Some things occurring now which should have all of us concerned, or at least discussing and considering our sport/hobby/preoccupation. We fishermen can be our own worst enemy and to the future of our sport. Sportfishing enthusiasts have an ethic which should be in place, regardless of legal limits. Sportfishing boats, their crews and owners have a long term interest in ensuring the future of our much loved hobby - perhaps even more so than an individual fisherman.
I was on a long range trip last week, took off Saturday morning 9/19/15. At the dock there were some great catches of yellowtail, tuna, wahoo as well as other fish which occupy less glamour at the docks. I heard one visitor comment on the BIG bass that were stacked on cones by a couple of the boats - black seabass! I'll not name the boats, that's not the purpose of my post. The purpose of this post is simply to raise a question and open a debate.
When I was on the Red Rooster earlier in the month they had prominently posted a letter signed off by most of the sportboat opperations, stating which fish would not be taken. Black Seabass, sharks, marlin were listed. But, apparently this agreement of ethics is not being followed by all boats - some of which signed off on the agreement of ethics. I talked to Sara from 5 Star fish processing, and she mentioned some of the catches folks have asked her firm to clean recently. One "fisherman" gave them five yellowtail (total weight 8 lbs. for 5 fish) for filleting. CRAZY!!! No way these were legal in terms of size. Saw some 5-8 lb tuna as well stacked/sacked by anglers. What are we doing, and what are the boats doing allowing these fish to be gaffed and taken?
I talked to Randy from United Composites (he was formerly with Seeker) and he mentioned a trip he took on a sportboat with Joe Pfiester years back. The boat had released a couple black seabass caught at Guadalupe Island, but one angler caught one and made a huge fuss over keeping it. Yes, it was a legal catch in Mexico, just not a legal fish to have in possession in USA. The skipper finally agreed, they gaffed the fish, cut it up on the boat because they didn't want the bad p/r at the dock. The skipper was so pissed off he stayed up in the wheel house the rest of the trip. Joe gave a bit of a talk afterwards, told the fellow who kept the fish he'd not be welcomed on future trips and that his fish would not qualify for the largest fish award. Right call by Joe in my estimation. I talked to Andy from the Red Rooster, mentioned the code of ethics posted on the Rooster. He mentioned that they do try to take a picture for the angler prior to releasing the fish. That takes time, is a pain in the keester, but it's the right thing to do. I agree wholeheartedly with that position. Perhaps in prior years there was more "policing" at the dock, when Bill Roeker was there checking with all arriving boats and taking pictures. That's not happening these days, and perhaps it should be.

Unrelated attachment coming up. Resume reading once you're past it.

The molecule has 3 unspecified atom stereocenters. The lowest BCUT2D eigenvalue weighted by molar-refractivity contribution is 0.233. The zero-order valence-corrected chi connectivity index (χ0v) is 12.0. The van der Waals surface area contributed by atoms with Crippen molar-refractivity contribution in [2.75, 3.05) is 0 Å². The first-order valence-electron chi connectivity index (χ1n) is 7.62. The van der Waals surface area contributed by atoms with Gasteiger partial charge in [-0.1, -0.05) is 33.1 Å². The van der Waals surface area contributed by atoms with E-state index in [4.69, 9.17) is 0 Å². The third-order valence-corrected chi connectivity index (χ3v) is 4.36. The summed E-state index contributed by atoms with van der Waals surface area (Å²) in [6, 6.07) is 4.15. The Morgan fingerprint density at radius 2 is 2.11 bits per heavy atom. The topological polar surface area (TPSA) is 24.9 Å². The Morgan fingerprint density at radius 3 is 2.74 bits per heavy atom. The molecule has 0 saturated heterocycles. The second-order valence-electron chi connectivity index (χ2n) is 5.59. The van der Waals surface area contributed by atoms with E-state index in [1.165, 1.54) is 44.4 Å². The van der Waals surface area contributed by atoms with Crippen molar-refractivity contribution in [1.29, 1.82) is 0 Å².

It's a hard call for the boat operators, they are competing for passengers and trying to provide a positive experience for anglers. But, as fishermen we have an obligation to look towards the future and the boat operators have the same long term interests. There are limits, legal limits in terms of numbers and sizes of fish which may be taken. I believe these numbers need to be enforced by all operations, and if that makes an angler mad so be it. Chances are that fellow does not get on a boat often anyway and needs to learn that the ocean does not belong to him alone. A minority of unethical fishermen and perhaps sportboat crews are missing the larger picture and perhaps it's for us to remind folks of what needs to be done to ensure good fishing for the future. For myself, I'll make it a point to go over this with anglers prior to our fishing on future CharkBait sponsored trips. We will support the code of ethics as is displayed in the galley of the Red Rooster III, and we'll do so for any charter we run.This message has been edited. Last edited by: Chark,
I like reading this kind of post. God knows, this kind of thing is not limited to West Coast partyboats.
Absolutely agree....im in south fl, gulf coast..had a hard cold winter ( for here ) a few years ago and the snook season was stopped....for good reason..but i still saw people, mostly "snowbirds"..taking in snook and hiding them in the cooler. When i ask them if they know that you cant keep that..i get grumbles..or blah blah..i love to fish..whether it is offshore, beach, ponds, lakes, shark, bass, or tuna...but there is a responsibility to all here to do the right thing. im not preaching...just being me. Of the few charter cap's i know here, none will allow off season, or restricted fish to be taken. Some will not even allow ANY billfish or sharks to be taken..tag, pic and release only. Responsibility, conservation, and preservation is the future for our children and the generations to come that can enjoy this fine world of fishing. I will get off my soapbox now
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